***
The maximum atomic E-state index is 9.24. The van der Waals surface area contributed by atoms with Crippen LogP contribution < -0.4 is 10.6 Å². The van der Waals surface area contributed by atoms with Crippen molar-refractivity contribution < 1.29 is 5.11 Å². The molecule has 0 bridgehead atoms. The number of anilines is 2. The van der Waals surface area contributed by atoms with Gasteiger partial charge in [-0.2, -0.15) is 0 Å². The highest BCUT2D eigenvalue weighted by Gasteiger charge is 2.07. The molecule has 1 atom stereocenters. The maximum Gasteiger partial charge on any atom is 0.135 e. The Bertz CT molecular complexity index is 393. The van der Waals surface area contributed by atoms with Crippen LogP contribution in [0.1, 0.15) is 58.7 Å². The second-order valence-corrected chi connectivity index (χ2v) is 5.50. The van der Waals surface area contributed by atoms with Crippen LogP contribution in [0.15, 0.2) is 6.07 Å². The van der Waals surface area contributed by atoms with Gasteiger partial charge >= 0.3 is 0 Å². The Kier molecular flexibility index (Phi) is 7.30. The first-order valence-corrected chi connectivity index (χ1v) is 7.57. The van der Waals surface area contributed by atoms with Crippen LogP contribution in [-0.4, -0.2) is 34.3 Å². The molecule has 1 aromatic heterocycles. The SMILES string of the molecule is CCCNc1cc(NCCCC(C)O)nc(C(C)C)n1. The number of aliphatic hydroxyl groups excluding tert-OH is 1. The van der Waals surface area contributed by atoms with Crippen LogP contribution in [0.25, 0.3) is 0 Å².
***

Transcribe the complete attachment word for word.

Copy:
The maximum atomic E-state index is 9.24. The van der Waals surface area contributed by atoms with Crippen LogP contribution < -0.4 is 10.6 Å². The van der Waals surface area contributed by atoms with Crippen molar-refractivity contribution < 1.29 is 5.11 Å². The molecule has 0 bridgehead atoms. The number of anilines is 2. The van der Waals surface area contributed by atoms with Gasteiger partial charge in [-0.2, -0.15) is 0 Å². The highest BCUT2D eigenvalue weighted by Gasteiger charge is 2.07. The molecule has 1 atom stereocenters. The maximum Gasteiger partial charge on any atom is 0.135 e. The Bertz CT molecular complexity index is 393. The van der Waals surface area contributed by atoms with Crippen LogP contribution in [0.1, 0.15) is 58.7 Å². The second-order valence-corrected chi connectivity index (χ2v) is 5.50. The van der Waals surface area contributed by atoms with Crippen LogP contribution in [0.15, 0.2) is 6.07 Å². The van der Waals surface area contributed by atoms with Gasteiger partial charge >= 0.3 is 0 Å². The Kier molecular flexibility index (Phi) is 7.30. The first-order valence-corrected chi connectivity index (χ1v) is 7.57. The van der Waals surface area contributed by atoms with Crippen LogP contribution in [-0.4, -0.2) is 34.3 Å². The molecule has 1 aromatic heterocycles. The SMILES string of the molecule is CCCNc1cc(NCCCC(C)O)nc(C(C)C)n1. The number of aliphatic hydroxyl groups excluding tert-OH is 1. The van der Waals surface area contributed by atoms with Crippen LogP contribution in [0.25, 0.3) is 0 Å².